Drugged Driving: How Do Police Know If You’re High?

August 18, 2017

drugged drivingFollow this pen with your eyes, please. All right, take nine steps along the white line, walking heel to toe. Pivot and come back toward me, still walking heel to toe. Now stand on one leg and count aloud — one thousand one, one thousand two.

As silly as police field sobriety tests may seem, they work. When police officers are trained in how to administer them, these three tests can correctly identify alcohol-impaired drivers more than 90 percent of the time. Breathalyzer tests and blood tests can confirm a driver’s blood alcohol content.

High drivers are something else entirely. Just 30 percent of drivers under the influence of THC fail these tests, one study found, and experienced pot smokers tend to perform much better. So how do cops know if you’re drugged driving?

How do police know if you’re driving while stoned?

Make no mistake: Even if you live in a state where marijuana is legal, driving under the influence of weed is still against the law. While evidence shows that drunk drivers are, in general, more dangerous than stoned ones, marijuana slows reaction times and impairs judgment. In Washington state, fatal crashes involving stoned drivers more than doubled in 2014, after marijuana was decriminalized.

It can be hard for police to prove you were driving while high, however. Not only are the field sobriety tests pretty much useless, but blood tests aren’t very accurate. THC (the psychoactive ingredient in marijuana) stores in fat cells and metabolizes differently than alcohol. An occasional smoker with low body fat may have no detectable THC in her blood after a few hours. A regular user with more body fat may test positive for THC even if she hasn’t smoked for days. Compounding the problem, not every state agrees on what level of THC means a driver is impaired. Colorado’s DUI laws for marijuana define impairment as 5 nanograms of THC per milliliter of blood. However, California doesn’t have a stated limit.

How can police tell if you’re drugged driving?

driving while highMarijuana isn’t the only problem. A 2010 study of deadly crashes in the United States found that about 47 percent of drivers who tested positive for drugs had used a prescription drug (whether legally or illegally isn’t known). A smaller number, 37 percent, had used marijuana, and about 10 percent had used cocaine.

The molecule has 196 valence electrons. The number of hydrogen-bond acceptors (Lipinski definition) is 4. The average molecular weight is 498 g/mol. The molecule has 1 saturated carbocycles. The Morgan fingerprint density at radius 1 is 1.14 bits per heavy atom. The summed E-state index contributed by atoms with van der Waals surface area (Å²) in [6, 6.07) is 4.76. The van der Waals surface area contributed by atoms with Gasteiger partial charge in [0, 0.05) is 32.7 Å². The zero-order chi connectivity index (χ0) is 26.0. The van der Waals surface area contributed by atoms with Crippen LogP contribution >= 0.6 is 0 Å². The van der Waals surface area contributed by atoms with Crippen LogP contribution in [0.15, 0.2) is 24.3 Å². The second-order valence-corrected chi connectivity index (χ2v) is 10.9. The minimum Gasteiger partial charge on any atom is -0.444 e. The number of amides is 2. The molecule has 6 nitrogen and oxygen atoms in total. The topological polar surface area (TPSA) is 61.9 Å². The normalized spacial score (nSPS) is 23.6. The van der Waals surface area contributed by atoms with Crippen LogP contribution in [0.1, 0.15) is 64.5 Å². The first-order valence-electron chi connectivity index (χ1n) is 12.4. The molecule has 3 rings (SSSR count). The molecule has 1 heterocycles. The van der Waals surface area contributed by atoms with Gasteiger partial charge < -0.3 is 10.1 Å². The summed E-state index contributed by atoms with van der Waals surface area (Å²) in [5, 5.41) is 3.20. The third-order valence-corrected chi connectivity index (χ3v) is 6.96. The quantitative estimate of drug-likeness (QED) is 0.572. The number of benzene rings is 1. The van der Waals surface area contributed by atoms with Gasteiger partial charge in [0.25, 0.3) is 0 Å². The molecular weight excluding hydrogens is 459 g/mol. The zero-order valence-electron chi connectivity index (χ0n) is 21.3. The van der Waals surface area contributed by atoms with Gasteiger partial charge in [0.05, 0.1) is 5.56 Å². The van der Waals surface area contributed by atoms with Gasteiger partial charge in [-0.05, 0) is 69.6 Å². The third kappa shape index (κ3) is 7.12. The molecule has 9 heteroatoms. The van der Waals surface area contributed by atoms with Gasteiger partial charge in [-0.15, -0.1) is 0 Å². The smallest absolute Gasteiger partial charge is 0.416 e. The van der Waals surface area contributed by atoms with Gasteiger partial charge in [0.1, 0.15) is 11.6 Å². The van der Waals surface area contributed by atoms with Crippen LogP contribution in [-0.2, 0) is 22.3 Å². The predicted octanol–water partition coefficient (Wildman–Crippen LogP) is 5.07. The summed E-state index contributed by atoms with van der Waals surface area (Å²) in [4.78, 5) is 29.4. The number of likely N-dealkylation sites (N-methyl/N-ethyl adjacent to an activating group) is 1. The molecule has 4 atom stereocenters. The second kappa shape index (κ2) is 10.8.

Most state and local police departments have one or more trained drug recognition experts, or DRE officers, who are specially trained to identify signs of drug intoxication. Someone who has used opioids or sedatives may have slurred speech and appear drowsy. Dilated pupils and an elevated pulse rate may signal cocaine use or another stimulant. Sweating, shaking and agitation are associated with methamphetamines.

Some police departments are adopting a new test for driving under the influence of marijuana and other drugs. A driver must swab the inside of his cheek for four minutes, then a machine called the Dräger 5000 analyzes the swab for marijuana, opioids, cocaine, amphetamine, methadone, methamphetamine and benzodiazepines. It can’t tell exactly how high you are, however, just whether drugs are present in your system.

Can you get a DUI for driving high?

Definitely. Driving under the influence includes any substance — including marijuana — that impairs your ability to drive. While drug intoxication can be tough to measure, in many states that doesn’t matter. About a third of states have adopted “per se drugged driving” laws, which say that any detectable amount of a controlled substance, other than a prescribed medicine, is evidence of a drugged driving violation.

The easiest way to avoid getting a DUI for driving high? Don’t do it! Uber and Lyft are cheap and safe, so there’s really no excuse for getting behind the wheel if you’ve been using drugs.

Share This

You could save up to 32% by using Compare.com!

Based on a survey of 100 California Residents. Average savings determined via a comparison of their selected policy against their self-reported annual premium.